Increased awareness of anaphylaxis to excipients such as macrogols is needed, especially when allergy tests for the active drug is negative and in patients with a history of repeated anaphylaxis to seemingly unrelated drugs. To establish the correct diagnosis it is important to test with the exact formulation of the culprit drug, as well as all the ingredients including excipients.
Patients diagnosed with intraoperative anaphylaxis to cefazolin at the Western Australian Anaesthetic Allergy Clinic were tested with intradermal cefalotin and, if negative, subsequently challenged i.v. If tolerated, cefalotin was recommended for subsequent surgery, and subjects were followed up to determine the safety of subsequent intraoperative doses.
Twenty-one subjects diagnosed with immediate hypersensitivity to cephazolin, including 19 subjects with confirmed anaphylaxis, participated. None tested positive to intradermal cefalotin, and all received a graded i.v. challenge to cefalotin without developing signs or symptoms of anaphylaxis. Three subjects subsequently received intraoperative cefalotin 12-139 days later without adverse events.
A negative intradermal cefalotin skin test has a good negative predictive value in patients who have previously suffered anaphylaxis to cefazolin, allowing the rational and desirable use of this alternative cephalosporin for future surgery and the avoidance of less desirable antimicrobial agents.
A recently published analysis of safety data from randomized clinical trials confirms the method reported by Neiser to be useless to predict reaction risk. In conclusion, the study by Neiser et al. is biased, contains no new information, and has no clinical relevance. We are concerned that the association of the authors with a commercial entity has caused a conflict of interest that biases not only the results, but the entire experimental setup against competitors. (Comment on Neiser et al. Int. J. Mol. Sci. 2016, 17, 1185, doi:10.3390/ijms17071185).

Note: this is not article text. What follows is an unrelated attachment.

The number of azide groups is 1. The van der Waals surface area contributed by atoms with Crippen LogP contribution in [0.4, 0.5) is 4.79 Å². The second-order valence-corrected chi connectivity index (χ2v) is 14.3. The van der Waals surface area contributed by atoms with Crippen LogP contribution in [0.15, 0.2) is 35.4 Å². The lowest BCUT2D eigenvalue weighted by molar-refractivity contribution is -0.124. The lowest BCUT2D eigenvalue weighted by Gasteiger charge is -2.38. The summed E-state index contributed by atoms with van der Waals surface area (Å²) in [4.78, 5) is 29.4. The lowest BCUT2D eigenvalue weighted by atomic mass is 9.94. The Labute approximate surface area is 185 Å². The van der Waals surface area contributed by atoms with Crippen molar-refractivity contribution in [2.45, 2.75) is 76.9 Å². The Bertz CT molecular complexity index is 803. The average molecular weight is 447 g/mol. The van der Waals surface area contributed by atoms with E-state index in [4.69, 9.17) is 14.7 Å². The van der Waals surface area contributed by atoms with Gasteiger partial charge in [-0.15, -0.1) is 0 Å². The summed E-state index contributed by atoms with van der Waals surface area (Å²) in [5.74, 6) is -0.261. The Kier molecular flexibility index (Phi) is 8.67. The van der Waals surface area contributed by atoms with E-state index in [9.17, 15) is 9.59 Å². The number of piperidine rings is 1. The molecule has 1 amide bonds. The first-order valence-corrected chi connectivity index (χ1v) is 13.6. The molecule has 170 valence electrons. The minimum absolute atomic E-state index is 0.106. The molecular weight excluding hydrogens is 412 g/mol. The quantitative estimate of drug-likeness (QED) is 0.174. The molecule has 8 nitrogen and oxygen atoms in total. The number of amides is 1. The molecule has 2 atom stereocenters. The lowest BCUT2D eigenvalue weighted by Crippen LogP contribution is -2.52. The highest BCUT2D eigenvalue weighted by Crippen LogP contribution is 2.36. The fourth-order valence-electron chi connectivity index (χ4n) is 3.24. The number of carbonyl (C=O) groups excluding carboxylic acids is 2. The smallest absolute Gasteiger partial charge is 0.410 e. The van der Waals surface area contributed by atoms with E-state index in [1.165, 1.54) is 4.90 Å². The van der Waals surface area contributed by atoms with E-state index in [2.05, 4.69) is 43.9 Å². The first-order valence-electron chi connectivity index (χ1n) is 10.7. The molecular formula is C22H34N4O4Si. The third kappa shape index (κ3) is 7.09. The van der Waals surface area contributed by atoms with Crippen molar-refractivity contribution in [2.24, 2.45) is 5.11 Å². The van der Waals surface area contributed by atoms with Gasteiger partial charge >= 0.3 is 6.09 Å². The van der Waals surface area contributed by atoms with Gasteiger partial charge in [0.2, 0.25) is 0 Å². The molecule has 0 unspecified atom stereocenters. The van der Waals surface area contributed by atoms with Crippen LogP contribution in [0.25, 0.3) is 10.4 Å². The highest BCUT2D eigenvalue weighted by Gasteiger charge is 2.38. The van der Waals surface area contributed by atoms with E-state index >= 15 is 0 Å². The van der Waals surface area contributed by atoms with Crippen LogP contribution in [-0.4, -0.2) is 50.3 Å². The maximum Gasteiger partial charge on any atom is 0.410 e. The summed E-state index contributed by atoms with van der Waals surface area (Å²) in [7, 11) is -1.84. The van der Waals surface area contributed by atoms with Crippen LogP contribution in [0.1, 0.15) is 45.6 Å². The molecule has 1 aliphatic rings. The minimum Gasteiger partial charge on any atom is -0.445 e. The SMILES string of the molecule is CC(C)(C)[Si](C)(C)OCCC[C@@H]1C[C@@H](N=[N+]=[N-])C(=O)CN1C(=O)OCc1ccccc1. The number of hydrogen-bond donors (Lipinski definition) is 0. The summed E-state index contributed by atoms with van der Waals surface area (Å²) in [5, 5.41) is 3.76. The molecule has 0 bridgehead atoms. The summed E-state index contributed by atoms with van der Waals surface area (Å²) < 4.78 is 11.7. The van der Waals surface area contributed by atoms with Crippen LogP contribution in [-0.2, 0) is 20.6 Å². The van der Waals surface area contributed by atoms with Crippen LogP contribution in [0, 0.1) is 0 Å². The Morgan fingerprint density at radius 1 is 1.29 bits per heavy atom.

The BAT was performed in two cases of severe ATRs using residual PC-SNs and the patients' own basophils in the presence and absence of dasatinib, an inhibitor of IgE-mediated basophil activation.
In both cases, PC-SNs exhibited basophil-activating activity against the patients' basophils, but not against basophils from third-party healthy volunteers. In addition, basophil activation was inhibited in the presence of dasatinib, indicating that the basophils were activated in an allergen/IgE-dependent manner. Of note, the basophils in Case 2, but not in Case 1, were activated by PC-SNs from some unrelated non-haemolytic transfusion reaction cases.
This pilot study indicates that the BAT may be useful in clarifying the causal relationship between ATRs and transfused blood as well as in elucidating the mechanisms behind ATRs considering the allergen/IgE-dependent pathway.
Univariate logistic regression was performed to compare the difference in frequency of epi administration between the "older" and "younger" groups. Among those who received epi, the proportion of patients who received doses exceeding the recommended maximum and who had pre-specified cardiovascular complications were compared between the two groups, stratified further by route of administration.
Of 2995 allergy-related visits, 492 met criteria for anaphylaxis, including 122 (24.8%) older patients. Older patients were less likely to receive epi injection (36.1% vs. 60.5%). Of those who received epi, older patients were more likely to receive excessive dose of epi (7/44, 15.9% vs 2/225, 0.9%, unadjusted OR 20.7, 95% CI 3.8-211.7). Four (4/44, 9.1%) older patients experienced cardiovascular complications, compared to 1/225 (0.4%) in the younger group (unadjusted OR 22.4, 95% CI 2.1-1129.8). When examining only intra-muscular epinephrine, 1/31 older patients had cardiac complications, compared to 1/186 in the younger group.
Older patients with anaphylaxis were less likely to receive epi injection. Intramuscular epi appears safe in this population; however, the use of intravenous epi should be avoided in older patients due to the potential of developing serious cardiac complications.